My goal here was to make updating an ACL that is applied on multiple devices as easy as possible. Below is a portion of my vars.yml file just to give an idea of how updates are done:
Going with the same diagram i’ve been using. I’m going to configure an ansible playbook to push out new VNIs to my VXLAN lab Continue reading “Using Ansible to push new VXLAN VNIs”
In the last blog post I setup a basic VXLAN config just allowing 2 hosts on separate leaf switches to communicate within their common subnet. In that configuration all of the hosts were learned by the VTEPs from BUM traffic flooded using multicast. Using BGP EVPN, hosts are learned by their own leaf switch and then advertised to the BGP speaking spine switches which reflect them back down to all other leafs. As soon as a leaf switch learns of a host (most likely from that host sending a GARP or some ARP request) it will advertise that host’s information to everyone else. Even when using BGP EVPN arp requests are still sent to all VTEPs using multicast even though the VTEPs have probably already learned about the remote host via BGP. That is where arp suppression comes into play. Arp suppression allows the VTEP to respond to arp requests if the VTEP already knows the remote hosts mac address. There is a bit of upfront work to get this setup though because some switches require you carve up the TCAM to make room for ether-arp.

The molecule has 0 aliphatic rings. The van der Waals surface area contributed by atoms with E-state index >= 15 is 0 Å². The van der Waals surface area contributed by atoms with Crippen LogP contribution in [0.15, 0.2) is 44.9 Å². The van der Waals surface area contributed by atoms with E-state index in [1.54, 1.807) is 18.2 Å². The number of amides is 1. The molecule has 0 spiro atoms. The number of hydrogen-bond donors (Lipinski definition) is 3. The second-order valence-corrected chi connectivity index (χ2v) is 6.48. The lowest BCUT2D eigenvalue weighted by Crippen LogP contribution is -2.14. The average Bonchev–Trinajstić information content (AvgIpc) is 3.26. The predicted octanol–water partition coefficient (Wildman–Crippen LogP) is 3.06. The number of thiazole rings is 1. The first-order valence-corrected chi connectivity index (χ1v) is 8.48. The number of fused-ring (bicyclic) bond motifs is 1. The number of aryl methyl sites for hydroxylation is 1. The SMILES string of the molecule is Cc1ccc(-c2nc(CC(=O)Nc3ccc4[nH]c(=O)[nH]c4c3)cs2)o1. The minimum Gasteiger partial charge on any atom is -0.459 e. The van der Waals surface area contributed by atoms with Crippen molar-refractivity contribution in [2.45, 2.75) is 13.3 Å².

I’m going to create a basic playbook just to ping 18.104.22.168
Host file contents under /etc/ansible/hosts. I have my NX-OS devices already included and configured the username for all devices (‘admin’)
The below script was used on Nexus 9000v NX-API which can be enabled with ‘feature nxapi’
I’m using the same topology from the VXLAN post: Continue reading “Using REST to update interface descriptions with CDP neighbors”